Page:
By the above methods the problem of arbitrary sex regulation was first solved in agricultural silkworm species. Scientists are attempting to separate according to morphological and physiological characteristics X- and Y-bearing spermatozoa in mammals for the purpose of subsequent insemination with one category of spermatozoa. However, this method has not yet been used successfully to change the ratio of the sexes.
Early diagnosis. Early sex diagnosis is used for sorting hatched chicks by sex. Such a diagnosis is determined by the coloration of the plumage, which is a sex-linked character. Early sex diagnosis is used for the “ultra-early” sorting of the silkworm by sex. Ionizing radiation may cause the autosome with the dominant gene that conditions dark coloration of eggs of the silkworm to be linked to a sex W chromosome. Chromosome linkage is stably transmitted by heredity. The egg cells whose chromosome is linked with a transformed dominant gene acquire dark coloration and develop into females, whereas the egg cells of the male sex that have not received a dominant gene remain unpigmented. Automatic photoelectric machines very rapidly divide variously colored eggs by sex. Breeds of silkworm thus developed (V. A. Strunnikov and L. M. Gulamova) and tagged according to sex find practical use in Soviet sericulture.
In the 1960’s the British scientists R. Edwards and R. Gardner discovered a means of ensuring the birth of offspring of only one sex in mammals. Early embryos were removed from the pregnant rabbits, and their sex was determined by cytological method. The embryos of the undesired sex were culled out, and those of the desired sex were returned to the uterus. About 20 percent of the returned embryos became embedded and developed into rabbits of the sex predicted by the scientists.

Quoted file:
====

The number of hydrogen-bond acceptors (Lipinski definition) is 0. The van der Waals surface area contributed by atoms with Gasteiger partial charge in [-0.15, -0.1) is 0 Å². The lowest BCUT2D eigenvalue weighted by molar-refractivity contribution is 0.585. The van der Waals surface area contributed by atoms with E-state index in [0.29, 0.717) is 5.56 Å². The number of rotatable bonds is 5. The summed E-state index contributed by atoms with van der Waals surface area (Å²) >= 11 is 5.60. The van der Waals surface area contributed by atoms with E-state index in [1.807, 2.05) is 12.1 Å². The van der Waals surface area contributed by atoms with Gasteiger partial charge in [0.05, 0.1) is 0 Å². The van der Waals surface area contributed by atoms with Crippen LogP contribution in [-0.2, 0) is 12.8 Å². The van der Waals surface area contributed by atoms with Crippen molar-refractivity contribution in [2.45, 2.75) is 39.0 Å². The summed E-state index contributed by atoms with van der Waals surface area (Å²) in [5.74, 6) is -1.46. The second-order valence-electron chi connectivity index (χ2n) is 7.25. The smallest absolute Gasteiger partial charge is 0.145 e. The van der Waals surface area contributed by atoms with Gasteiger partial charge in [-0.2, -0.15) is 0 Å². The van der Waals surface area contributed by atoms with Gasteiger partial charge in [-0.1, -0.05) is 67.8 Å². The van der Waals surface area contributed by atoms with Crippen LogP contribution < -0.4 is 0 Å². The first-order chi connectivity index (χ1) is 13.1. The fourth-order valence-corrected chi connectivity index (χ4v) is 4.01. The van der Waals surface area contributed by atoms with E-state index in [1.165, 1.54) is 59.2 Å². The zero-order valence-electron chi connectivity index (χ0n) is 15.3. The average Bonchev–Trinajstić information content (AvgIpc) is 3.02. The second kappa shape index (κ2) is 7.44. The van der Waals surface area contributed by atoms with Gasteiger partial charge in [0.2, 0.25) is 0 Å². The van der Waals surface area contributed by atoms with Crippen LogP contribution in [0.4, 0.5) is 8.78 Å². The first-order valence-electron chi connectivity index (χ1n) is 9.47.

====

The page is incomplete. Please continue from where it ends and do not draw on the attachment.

In almost all animals with genetic sex determination, change in the sex ratio may be the result of the death of half the embryos of heterogametic sex, owing to sex-linked lethal genes. However, such an approach to sex regulation is not economically justified for many agricultural animals. An exception is the silkworm. In the USSR a genetically special breed of the silkworm has been developed by a radiation method (V. A. Strunnikov). Both Z chromosomes of the males always have one nonhomologous lethal gene (balanced lethal genes). If the males are crossed with females of ordinary breeds, one half the females will die in the egg stage from the first lethal gene, and the other half from the second lethal gene. Normal caterpillars will hatch from eggs of the male sex. This method makes it possible to obtain only the most productive males in unlimited numbers.
Evolution. Dioecism, which is characteristic even of many unicellular organisms (algae, protozoans), derived from monoe-cism. Only in a few instances, for example with parasitism, could monoecism arise secondarily from dioecism. Thus, in parasitic crustaceans one observes all the transitions from monoecism to dioecism. Dioecious crustacean species with well-developed females and dwarf males are examples of an obvious shift toward hermaphroditism.